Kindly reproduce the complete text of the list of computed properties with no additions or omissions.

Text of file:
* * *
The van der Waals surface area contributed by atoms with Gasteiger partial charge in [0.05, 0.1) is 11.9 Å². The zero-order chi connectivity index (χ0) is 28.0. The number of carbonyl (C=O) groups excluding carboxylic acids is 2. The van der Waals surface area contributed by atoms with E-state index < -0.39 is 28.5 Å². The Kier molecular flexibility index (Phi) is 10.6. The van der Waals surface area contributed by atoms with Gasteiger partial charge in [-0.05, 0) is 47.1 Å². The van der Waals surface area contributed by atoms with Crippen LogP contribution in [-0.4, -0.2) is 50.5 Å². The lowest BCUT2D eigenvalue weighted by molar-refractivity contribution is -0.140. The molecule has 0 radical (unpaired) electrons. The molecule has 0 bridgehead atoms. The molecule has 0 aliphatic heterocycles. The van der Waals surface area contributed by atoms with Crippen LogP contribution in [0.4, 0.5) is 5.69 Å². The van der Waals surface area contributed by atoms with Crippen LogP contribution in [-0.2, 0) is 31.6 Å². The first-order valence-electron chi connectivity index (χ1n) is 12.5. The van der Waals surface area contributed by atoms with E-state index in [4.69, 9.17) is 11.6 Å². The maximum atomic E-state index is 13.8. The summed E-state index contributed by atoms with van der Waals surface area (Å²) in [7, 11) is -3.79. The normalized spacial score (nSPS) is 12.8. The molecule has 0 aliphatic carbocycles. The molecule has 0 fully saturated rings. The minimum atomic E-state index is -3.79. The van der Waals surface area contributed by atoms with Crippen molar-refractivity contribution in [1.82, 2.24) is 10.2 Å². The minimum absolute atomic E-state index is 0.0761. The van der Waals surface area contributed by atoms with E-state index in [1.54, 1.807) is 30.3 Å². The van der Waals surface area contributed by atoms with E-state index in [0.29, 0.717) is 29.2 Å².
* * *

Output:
The van der Waals surface area contributed by atoms with Gasteiger partial charge in [0.05, 0.1) is 11.9 Å². The zero-order chi connectivity index (χ0) is 28.0. The number of carbonyl (C=O) groups excluding carboxylic acids is 2. The van der Waals surface area contributed by atoms with E-state index < -0.39 is 28.5 Å². The Kier molecular flexibility index (Phi) is 10.6. The van der Waals surface area contributed by atoms with Gasteiger partial charge in [-0.05, 0) is 47.1 Å². The van der Waals surface area contributed by atoms with Crippen LogP contribution in [-0.4, -0.2) is 50.5 Å². The lowest BCUT2D eigenvalue weighted by molar-refractivity contribution is -0.140. The molecule has 0 radical (unpaired) electrons. The molecule has 0 bridgehead atoms. The molecule has 0 aliphatic heterocycles. The van der Waals surface area contributed by atoms with Crippen LogP contribution in [0.4, 0.5) is 5.69 Å². The van der Waals surface area contributed by atoms with Crippen LogP contribution in [-0.2, 0) is 31.6 Å². The first-order valence-electron chi connectivity index (χ1n) is 12.5. The van der Waals surface area contributed by atoms with E-state index in [4.69, 9.17) is 11.6 Å². The maximum atomic E-state index is 13.8. The summed E-state index contributed by atoms with van der Waals surface area (Å²) in [7, 11) is -3.79. The normalized spacial score (nSPS) is 12.8. The molecule has 0 aliphatic carbocycles. The molecule has 0 fully saturated rings. The minimum atomic E-state index is -3.79. The van der Waals surface area contributed by atoms with Crippen molar-refractivity contribution in [1.82, 2.24) is 10.2 Å². The minimum absolute atomic E-state index is 0.0761. The van der Waals surface area contributed by atoms with E-state index in [1.54, 1.807) is 30.3 Å². The van der Waals surface area contributed by atoms with E-state index in [0.29, 0.717) is 29.2 Å².